COVID-19 has brought struggles to all sectors of society, one, in particular, is the election process. The pandemic has popularized other forms of voting to combat social distancing and lockdown restrictions. However, months after the election, questions still linger in the atmosphere as to whether we should only vote in-person? Better yet, the future voting.
The US election 2020 challenged the traditional way of voting as health was the top priority of many states, with COVID-19 ragging and cases climbing. Yet, as more people turn to other forms of voting to overcome these challenges, this has raised concerns over postal ballots, fear that it may lead to voter fraud.
Former President, Donald Trump has openly criticized the expansion of postal voting in and after the presidential election, claiming it leads to widespread fraud. The claims were later placed under investigation, spanning a wide range of issues, including allegations of illegal campaigning outside the polling place, miscellaneous issues with the printing of ballots, alleged voter registration fraud, identity theft. Only to conclude the there was no evidence of widespread voter fraud.
Now the question begs, what will the future of voting look like? As the controversies over fraudulent votes in the 2020 US election left a huge impact on US citizens, voting in a pandemic-ridden world is still under question for whether people will accept voting other than in-person voting. These are the choices they available:
The traditional way to vote: on a Tuesday in early November, stand in line at middle schools, libraries, and churches, waiting for your turn to cast your ballot. Yet the pandemic-ridden words have added extra elements to this old-school formate, a mask and social distancing by six feet. The time is taken for the whole process to complete maybe a bit longer than in the past with all the health measures implemented.
A vote cast by someone who is unable or unwilling to attend the official policing station. With the pandemic raging, people are more cautious than ever when going out, and some states may be under lockdown during election month due to a surge of infected cases. Therefore, governments may increase access to absentee ballots to improve voter turnout through convenience voting while maintaining social distancing and lockdown measures to compensate for the pandemic.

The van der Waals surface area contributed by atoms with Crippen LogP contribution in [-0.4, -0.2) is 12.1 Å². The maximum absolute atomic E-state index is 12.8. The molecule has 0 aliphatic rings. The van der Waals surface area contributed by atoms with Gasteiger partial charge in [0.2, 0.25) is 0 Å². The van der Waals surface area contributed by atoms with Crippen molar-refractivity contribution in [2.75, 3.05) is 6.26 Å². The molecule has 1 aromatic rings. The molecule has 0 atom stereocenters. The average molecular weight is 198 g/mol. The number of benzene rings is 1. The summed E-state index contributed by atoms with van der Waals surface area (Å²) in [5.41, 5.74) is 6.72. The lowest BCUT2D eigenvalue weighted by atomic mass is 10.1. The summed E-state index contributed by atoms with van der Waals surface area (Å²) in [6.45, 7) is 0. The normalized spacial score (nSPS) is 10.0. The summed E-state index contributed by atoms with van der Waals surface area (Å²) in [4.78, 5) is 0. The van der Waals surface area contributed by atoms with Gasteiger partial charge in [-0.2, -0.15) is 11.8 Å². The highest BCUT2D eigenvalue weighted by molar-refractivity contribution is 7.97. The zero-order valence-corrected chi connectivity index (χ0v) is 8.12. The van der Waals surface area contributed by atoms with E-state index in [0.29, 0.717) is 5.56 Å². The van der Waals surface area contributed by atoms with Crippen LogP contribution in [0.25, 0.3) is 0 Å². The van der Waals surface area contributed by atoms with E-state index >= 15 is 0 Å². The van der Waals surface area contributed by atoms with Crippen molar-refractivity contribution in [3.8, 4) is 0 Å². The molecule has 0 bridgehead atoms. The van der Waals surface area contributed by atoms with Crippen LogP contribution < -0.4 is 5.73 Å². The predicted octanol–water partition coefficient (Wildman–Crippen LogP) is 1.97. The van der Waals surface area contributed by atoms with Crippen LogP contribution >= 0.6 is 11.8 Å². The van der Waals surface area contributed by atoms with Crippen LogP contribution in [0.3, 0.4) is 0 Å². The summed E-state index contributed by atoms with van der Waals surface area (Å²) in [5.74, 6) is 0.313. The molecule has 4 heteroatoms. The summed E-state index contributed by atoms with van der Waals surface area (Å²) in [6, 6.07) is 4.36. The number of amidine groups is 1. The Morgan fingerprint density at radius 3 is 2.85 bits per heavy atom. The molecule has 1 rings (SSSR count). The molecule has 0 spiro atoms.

- Early Voting:
Most states and Washington, D. C., allow voters to cast their ballots before election day, meaning to go to centralized locations such as City Hall for regional early voting. Originally aimed to increase voter participation and relieve congestion at polling stations on election day, a pandemic would prompt for greater use of early voting, to avoid large crowds and health concerns. However, some critics have condemned the process as damaging to the democratic process.
- Mail-in Voting:
Another form of voting popularized as the world is in a pandemic, is to vote by mail. In most states, postal ballots can be requisition and mailed to you, and in about 10 states and Washington, D.C., ballots are mailed directly to all voters. This system allows voters to track the status of their ballots online, affirming that their ballots have been received in the right place. Yet, placing the safety of your health first does come with drawbacks, for any missteps such as unsigned or signatures that look wrong will result in ballots not being counted.
A type of voting that we may see in the future, especially with everyone confined in their homes. The advancement of technology and our growing reliance on them, does suggest the possibility of such a form of voting. Yet, similar or worse controversies may arise as those of mail-in voting, for security, accuracy, accessibility, and privacy all are placed in the equation for fair voting.
The future of voting is uncertain, yet the goal remains clear as it is since the history of voting – a fair election. The pandemic has offered more alternatives to how we vote, but all must be proven to be transparent, secure, accurate, and fair before they become a part of the voting system.
Feature Image: Kristopher Radder/The Brattleboro Reformer/AP